The Gay movement can be mapped as the classic case of moving from private to public. Before the movement, intimate love for another of the same sex was said to be "in the closet." It was kept as private as possible. Gay people had to develop rituals to "find others." Society has many rituals through which male-female relationships can develop toward love and intimacy. But similar rituals for gays were lacking. They would have be "deviant." So, those Gays had to negotiate such rituals carefully so as not to stimilate the retribution of a normative society. In the process they would gradually carve out public spaces where they could meet similar others. The process of moving to these as public (a community of shared concerns) was the direction of the movement.
Toward this end, there were scattered demonstrations in the 1960s. They tended to be only in certain cities: Philadelphia, San Francisco, New York, Washington. They were within the context of the radicalism of the decade and the pattern of mass rallies characteristic of many movements.
One of the events that is pointed to by many as the start of the Gay movement is the Stonewall Riot of 1969. One important public sphere for gays had become the gay bar, establishments, generally in large cities, where gay behaviors were accepted by management. The governments of these cities tended to go through cycles of (1) letting these places operate as gay bars; they were, after all, private businesses; (2) moving into pressure from public and governmental officials for the police to do something about them; and then (3) raids, often vicious, in which police tended to have license to punish patrons on the spot, either through arrest citing various sodomy statutes, or through violence. On 28 June 1969, at the Stonewall Inn in Greenwich Village of New York, the third stage was reached. But the patrons resisted the police efforts. It became a symbol of oppression against gays.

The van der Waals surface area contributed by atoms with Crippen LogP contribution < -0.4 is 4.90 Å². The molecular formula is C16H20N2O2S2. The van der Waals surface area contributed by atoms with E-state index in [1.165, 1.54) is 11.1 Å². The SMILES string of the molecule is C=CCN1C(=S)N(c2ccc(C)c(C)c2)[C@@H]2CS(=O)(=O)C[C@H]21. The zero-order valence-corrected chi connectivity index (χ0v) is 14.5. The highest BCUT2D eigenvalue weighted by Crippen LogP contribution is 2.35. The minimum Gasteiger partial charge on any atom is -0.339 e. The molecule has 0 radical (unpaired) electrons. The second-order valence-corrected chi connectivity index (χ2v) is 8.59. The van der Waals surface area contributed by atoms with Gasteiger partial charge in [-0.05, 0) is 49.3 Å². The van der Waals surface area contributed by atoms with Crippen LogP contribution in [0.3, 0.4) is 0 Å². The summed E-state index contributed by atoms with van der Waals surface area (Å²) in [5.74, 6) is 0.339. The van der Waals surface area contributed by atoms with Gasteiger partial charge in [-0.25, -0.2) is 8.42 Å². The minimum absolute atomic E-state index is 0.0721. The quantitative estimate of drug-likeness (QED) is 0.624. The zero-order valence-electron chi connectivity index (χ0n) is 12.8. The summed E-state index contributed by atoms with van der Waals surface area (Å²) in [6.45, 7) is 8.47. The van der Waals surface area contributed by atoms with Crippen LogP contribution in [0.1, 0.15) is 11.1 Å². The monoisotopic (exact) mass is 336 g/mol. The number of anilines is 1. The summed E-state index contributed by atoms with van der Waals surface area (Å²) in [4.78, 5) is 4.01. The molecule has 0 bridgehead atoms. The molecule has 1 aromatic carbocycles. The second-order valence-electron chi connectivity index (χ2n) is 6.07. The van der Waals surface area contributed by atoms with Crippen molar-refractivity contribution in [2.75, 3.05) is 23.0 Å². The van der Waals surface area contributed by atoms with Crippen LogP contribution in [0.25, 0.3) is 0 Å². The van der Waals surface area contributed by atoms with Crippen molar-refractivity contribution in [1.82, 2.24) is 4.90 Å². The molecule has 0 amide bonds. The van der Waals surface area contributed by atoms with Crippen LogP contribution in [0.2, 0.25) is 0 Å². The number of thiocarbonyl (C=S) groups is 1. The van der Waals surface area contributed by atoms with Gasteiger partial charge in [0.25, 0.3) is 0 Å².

Other than New York, the most active central location for the movement (that was, remember, very decentralized) was San Francisco. Many radical movements of the 1960s prospered in San Francisco and the Gay movement was no different. The Vanguard Movement was organized there in 1965, and then a community of gays formed around the Castro District of San Francisco. This community had an economic and political energy as well as an energy toward positive identity. Members developed businesses catering to other gays, but to ordinary citizens as well. And the community began to get involved in San Francisco city politics and even state politics. The community became a magnet attracting more and more activism.
Generally the gay movment was very dispersed. Small cohorts formed the public spheres that supported each other in the face of the weight of normativity. This was bottom-up. Generally no leadership.
Beyond that, groups began to form locally. For example, the Vanguard formed in San Francisco as a community support organization in 1965.